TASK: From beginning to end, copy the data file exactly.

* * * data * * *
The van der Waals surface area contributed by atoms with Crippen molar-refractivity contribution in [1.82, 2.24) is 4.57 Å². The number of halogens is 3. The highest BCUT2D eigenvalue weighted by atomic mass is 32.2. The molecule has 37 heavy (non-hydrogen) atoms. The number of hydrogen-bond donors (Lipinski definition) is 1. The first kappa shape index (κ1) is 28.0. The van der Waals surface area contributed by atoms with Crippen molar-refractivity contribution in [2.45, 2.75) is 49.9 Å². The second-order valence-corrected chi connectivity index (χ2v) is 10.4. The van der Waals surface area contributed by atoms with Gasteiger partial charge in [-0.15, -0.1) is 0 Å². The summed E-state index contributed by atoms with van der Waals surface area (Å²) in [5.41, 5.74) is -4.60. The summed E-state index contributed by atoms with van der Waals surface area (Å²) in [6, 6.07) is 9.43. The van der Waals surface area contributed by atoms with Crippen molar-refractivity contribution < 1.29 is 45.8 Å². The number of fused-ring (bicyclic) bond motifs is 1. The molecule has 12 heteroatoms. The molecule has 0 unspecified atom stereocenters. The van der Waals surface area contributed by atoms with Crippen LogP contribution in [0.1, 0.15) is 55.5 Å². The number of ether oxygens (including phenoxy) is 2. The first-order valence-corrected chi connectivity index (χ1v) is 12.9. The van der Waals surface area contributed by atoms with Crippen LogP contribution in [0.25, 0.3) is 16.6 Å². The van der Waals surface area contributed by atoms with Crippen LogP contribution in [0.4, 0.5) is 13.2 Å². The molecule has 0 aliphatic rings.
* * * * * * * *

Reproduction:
The van der Waals surface area contributed by atoms with Crippen molar-refractivity contribution in [1.82, 2.24) is 4.57 Å². The number of halogens is 3. The highest BCUT2D eigenvalue weighted by atomic mass is 32.2. The molecule has 37 heavy (non-hydrogen) atoms. The number of hydrogen-bond donors (Lipinski definition) is 1. The first kappa shape index (κ1) is 28.0. The van der Waals surface area contributed by atoms with Crippen molar-refractivity contribution in [2.45, 2.75) is 49.9 Å². The second-order valence-corrected chi connectivity index (χ2v) is 10.4. The van der Waals surface area contributed by atoms with Gasteiger partial charge in [-0.15, -0.1) is 0 Å². The summed E-state index contributed by atoms with van der Waals surface area (Å²) in [5.41, 5.74) is -4.60. The summed E-state index contributed by atoms with van der Waals surface area (Å²) in [6, 6.07) is 9.43. The van der Waals surface area contributed by atoms with Crippen molar-refractivity contribution < 1.29 is 45.8 Å². The number of fused-ring (bicyclic) bond motifs is 1. The molecule has 12 heteroatoms. The molecule has 0 unspecified atom stereocenters. The van der Waals surface area contributed by atoms with Crippen LogP contribution in [0.1, 0.15) is 55.5 Å². The number of ether oxygens (including phenoxy) is 2. The first-order valence-corrected chi connectivity index (χ1v) is 12.9. The van der Waals surface area contributed by atoms with Crippen LogP contribution in [0.25, 0.3) is 16.6 Å². The van der Waals surface area contributed by atoms with Crippen LogP contribution in [0.4, 0.5) is 13.2 Å². The molecule has 0 aliphatic rings.